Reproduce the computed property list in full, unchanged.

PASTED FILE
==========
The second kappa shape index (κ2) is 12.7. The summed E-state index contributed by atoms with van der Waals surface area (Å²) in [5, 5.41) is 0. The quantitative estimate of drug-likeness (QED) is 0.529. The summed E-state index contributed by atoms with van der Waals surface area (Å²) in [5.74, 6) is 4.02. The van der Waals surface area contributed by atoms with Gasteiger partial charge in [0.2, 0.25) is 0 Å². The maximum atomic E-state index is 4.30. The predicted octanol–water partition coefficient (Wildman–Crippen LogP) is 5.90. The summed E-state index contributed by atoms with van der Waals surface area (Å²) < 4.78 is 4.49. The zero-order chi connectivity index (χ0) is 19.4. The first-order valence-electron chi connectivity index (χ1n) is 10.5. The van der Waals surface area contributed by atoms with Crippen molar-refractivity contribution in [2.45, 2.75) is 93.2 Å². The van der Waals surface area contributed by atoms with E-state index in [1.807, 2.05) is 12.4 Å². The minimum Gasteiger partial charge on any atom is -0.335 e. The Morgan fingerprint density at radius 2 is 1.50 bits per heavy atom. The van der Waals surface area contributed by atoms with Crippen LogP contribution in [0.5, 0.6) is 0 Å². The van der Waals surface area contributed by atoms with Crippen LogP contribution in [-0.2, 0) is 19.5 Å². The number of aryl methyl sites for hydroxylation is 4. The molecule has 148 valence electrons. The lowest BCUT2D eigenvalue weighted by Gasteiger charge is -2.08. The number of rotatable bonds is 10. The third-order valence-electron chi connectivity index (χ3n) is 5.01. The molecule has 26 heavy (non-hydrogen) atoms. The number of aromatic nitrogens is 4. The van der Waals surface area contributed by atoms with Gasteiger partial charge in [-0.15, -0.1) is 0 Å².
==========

The second kappa shape index (κ2) is 12.7. The summed E-state index contributed by atoms with van der Waals surface area (Å²) in [5, 5.41) is 0. The quantitative estimate of drug-likeness (QED) is 0.529. The summed E-state index contributed by atoms with van der Waals surface area (Å²) in [5.74, 6) is 4.02. The van der Waals surface area contributed by atoms with Gasteiger partial charge in [0.2, 0.25) is 0 Å². The maximum atomic E-state index is 4.30. The predicted octanol–water partition coefficient (Wildman–Crippen LogP) is 5.90. The summed E-state index contributed by atoms with van der Waals surface area (Å²) < 4.78 is 4.49. The zero-order chi connectivity index (χ0) is 19.4. The first-order valence-electron chi connectivity index (χ1n) is 10.5. The van der Waals surface area contributed by atoms with Crippen molar-refractivity contribution in [2.45, 2.75) is 93.2 Å². The van der Waals surface area contributed by atoms with E-state index in [1.807, 2.05) is 12.4 Å². The minimum Gasteiger partial charge on any atom is -0.335 e. The Morgan fingerprint density at radius 2 is 1.50 bits per heavy atom. The van der Waals surface area contributed by atoms with Crippen LogP contribution in [0.5, 0.6) is 0 Å². The van der Waals surface area contributed by atoms with Crippen LogP contribution in [-0.2, 0) is 19.5 Å². The number of aryl methyl sites for hydroxylation is 4. The molecule has 148 valence electrons. The lowest BCUT2D eigenvalue weighted by Gasteiger charge is -2.08. The number of rotatable bonds is 10. The third-order valence-electron chi connectivity index (χ3n) is 5.01. The molecule has 26 heavy (non-hydrogen) atoms. The number of aromatic nitrogens is 4. The van der Waals surface area contributed by atoms with Gasteiger partial charge in [-0.15, -0.1) is 0 Å².